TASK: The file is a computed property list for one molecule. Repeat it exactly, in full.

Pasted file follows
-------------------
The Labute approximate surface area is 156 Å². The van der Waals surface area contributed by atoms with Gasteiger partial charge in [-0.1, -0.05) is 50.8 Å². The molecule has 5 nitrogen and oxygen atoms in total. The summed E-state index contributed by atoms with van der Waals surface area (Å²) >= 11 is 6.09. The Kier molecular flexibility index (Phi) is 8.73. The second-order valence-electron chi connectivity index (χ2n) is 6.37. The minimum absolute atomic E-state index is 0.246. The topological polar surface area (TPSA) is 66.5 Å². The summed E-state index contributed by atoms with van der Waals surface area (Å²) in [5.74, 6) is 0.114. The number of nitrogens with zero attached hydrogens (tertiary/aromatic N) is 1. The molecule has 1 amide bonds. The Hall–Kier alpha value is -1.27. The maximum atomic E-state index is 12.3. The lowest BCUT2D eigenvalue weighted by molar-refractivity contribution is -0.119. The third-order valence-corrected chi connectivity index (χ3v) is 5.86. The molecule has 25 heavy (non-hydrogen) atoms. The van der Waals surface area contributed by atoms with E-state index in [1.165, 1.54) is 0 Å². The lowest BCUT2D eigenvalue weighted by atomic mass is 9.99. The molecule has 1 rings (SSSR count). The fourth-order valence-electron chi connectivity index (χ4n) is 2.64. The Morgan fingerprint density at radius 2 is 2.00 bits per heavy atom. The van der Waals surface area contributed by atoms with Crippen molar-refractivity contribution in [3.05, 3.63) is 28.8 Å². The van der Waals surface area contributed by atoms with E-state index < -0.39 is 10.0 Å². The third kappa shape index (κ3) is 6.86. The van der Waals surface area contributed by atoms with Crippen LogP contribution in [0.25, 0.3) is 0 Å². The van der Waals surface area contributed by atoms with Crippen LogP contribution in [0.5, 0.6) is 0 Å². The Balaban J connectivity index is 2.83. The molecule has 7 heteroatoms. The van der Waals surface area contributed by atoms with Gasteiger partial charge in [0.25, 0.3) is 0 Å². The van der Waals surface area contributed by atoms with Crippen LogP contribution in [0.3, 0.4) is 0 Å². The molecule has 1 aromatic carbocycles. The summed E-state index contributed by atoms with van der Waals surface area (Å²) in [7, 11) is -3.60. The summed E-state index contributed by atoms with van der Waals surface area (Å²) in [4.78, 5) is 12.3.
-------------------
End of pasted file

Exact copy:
The Labute approximate surface area is 156 Å². The van der Waals surface area contributed by atoms with Gasteiger partial charge in [-0.1, -0.05) is 50.8 Å². The molecule has 5 nitrogen and oxygen atoms in total. The summed E-state index contributed by atoms with van der Waals surface area (Å²) >= 11 is 6.09. The Kier molecular flexibility index (Phi) is 8.73. The second-order valence-electron chi connectivity index (χ2n) is 6.37. The minimum absolute atomic E-state index is 0.246. The topological polar surface area (TPSA) is 66.5 Å². The summed E-state index contributed by atoms with van der Waals surface area (Å²) in [5.74, 6) is 0.114. The number of nitrogens with zero attached hydrogens (tertiary/aromatic N) is 1. The molecule has 1 amide bonds. The Hall–Kier alpha value is -1.27. The maximum atomic E-state index is 12.3. The lowest BCUT2D eigenvalue weighted by molar-refractivity contribution is -0.119. The third-order valence-corrected chi connectivity index (χ3v) is 5.86. The molecule has 25 heavy (non-hydrogen) atoms. The van der Waals surface area contributed by atoms with E-state index in [1.165, 1.54) is 0 Å². The lowest BCUT2D eigenvalue weighted by atomic mass is 9.99. The molecule has 1 rings (SSSR count). The fourth-order valence-electron chi connectivity index (χ4n) is 2.64. The Morgan fingerprint density at radius 2 is 2.00 bits per heavy atom. The van der Waals surface area contributed by atoms with Crippen molar-refractivity contribution in [3.05, 3.63) is 28.8 Å². The van der Waals surface area contributed by atoms with E-state index < -0.39 is 10.0 Å². The third kappa shape index (κ3) is 6.86. The van der Waals surface area contributed by atoms with Crippen LogP contribution in [0.25, 0.3) is 0 Å². The van der Waals surface area contributed by atoms with Crippen LogP contribution in [0.5, 0.6) is 0 Å². The Balaban J connectivity index is 2.83. The molecule has 7 heteroatoms. The van der Waals surface area contributed by atoms with Gasteiger partial charge in [0.25, 0.3) is 0 Å². The van der Waals surface area contributed by atoms with Crippen LogP contribution in [0.3, 0.4) is 0 Å². The molecule has 1 aromatic carbocycles. The summed E-state index contributed by atoms with van der Waals surface area (Å²) in [7, 11) is -3.60. The summed E-state index contributed by atoms with van der Waals surface area (Å²) in [4.78, 5) is 12.3.